Corneal Diseases

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The cornea is the clear transparent dome in the front of the eye. In addition to allowing light to pass through the eye, the cornea does most of the bending (refracting) of light so that it can focus clearly on the retina.

Corneal edema (swelling), corneal dystrophies (inherited diseases), corneal scars, injuries, and infections can cause a normal, clear cornea to become cloudy, resulting in loss of vision in one or both eyes.

Some diseases such as keratoconus distort the shape of the cornea, so that the incoming light is not clearly focused on the retina. Even though the cornea appears clear in these diseases, the patient’s vision can still be very blurry.

Examination

A technician evaluates your visual acuity and checks your glasses prescription. Then the doctor examines the front part of the eye using a slit lamp bio-microscope, an instrument that provides a magnified view of the cornea.

In some cases other tests may be required. These include pachymetry, which measures the thickness of the cornea, or corneal topography, which creates a computerized contour map of the cornea.

Treatment

Some corneal diseases are easily treatable with new glasses or simply with drops. Many cases of keratoconus can be treated with contact lenses. More severe corneal scars, advanced dystrophies, and advanced keratoconus are often treated with corneal transplant surgery.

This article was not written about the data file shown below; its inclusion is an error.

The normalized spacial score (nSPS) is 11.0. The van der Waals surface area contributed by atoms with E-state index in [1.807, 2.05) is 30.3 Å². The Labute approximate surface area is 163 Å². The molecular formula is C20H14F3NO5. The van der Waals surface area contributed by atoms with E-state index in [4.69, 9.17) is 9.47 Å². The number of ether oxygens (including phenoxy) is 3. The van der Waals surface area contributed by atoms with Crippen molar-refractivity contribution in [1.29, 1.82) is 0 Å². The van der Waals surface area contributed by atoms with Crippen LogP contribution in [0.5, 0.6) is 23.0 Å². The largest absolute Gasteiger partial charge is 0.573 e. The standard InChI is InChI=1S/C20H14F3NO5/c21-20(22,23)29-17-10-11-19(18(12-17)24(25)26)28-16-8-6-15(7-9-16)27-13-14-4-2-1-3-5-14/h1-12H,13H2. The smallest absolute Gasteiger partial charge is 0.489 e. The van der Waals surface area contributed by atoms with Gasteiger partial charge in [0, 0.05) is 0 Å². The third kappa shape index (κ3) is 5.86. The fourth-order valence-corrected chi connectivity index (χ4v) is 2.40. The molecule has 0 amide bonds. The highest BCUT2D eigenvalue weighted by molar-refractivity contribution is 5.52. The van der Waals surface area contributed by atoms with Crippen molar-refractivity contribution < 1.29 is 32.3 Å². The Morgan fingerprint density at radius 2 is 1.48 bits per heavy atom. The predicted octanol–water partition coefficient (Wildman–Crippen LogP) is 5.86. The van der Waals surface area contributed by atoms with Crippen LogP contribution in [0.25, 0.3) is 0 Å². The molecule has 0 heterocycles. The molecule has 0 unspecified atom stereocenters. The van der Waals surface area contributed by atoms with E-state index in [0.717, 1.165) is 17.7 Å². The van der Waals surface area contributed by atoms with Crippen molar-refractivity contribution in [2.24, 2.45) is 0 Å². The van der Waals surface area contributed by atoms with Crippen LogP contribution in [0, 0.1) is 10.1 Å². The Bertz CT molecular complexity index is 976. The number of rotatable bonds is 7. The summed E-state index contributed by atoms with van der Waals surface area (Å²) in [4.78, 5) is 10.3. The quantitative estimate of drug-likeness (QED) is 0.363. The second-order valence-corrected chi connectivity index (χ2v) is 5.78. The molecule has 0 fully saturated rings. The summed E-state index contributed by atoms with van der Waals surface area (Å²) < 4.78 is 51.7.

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Corneal Transplant

Corneal transplantation is a delicate but highly successful procedure. Under an operating microscope the doctor removes the diseased part of the cornea and replaces it with a donated healthy cornea. The donor cornea is secured into position with a number of very fine nylon sutures. The operation, which takes about an hour, is most often performed as an outpatient procedure and done with either local or general anesthesia.

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Elliot M. Perlman, M.D. is one of the first corneal surgeons in New England to perform a new type of corneal transplant, called DSAEK (Descemet’s Stripping Automated Endothelial Keratoplasty). In this procedure, only the innermost layers of the cornea are transplanted. DSAEK utilizes very few sutures and allows a more rapid recovery time than conventional corneal transplant.

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Christopher J. Newton, M.D. is a leading regional corneal surgeon, specializing in the surgical and medical treatment of corneal and anterior segment disease including keratoconus, Fuch’s dystrophy, corneal ulcerations, ocular surface disorders and dry eye.

Call our office in Providence at 401-272-2020, our East Providence office at 401-437-0500, our South Kingstown office at 401-272-2020, or our Fall River office at 508-679-0150 to schedule an appointment.

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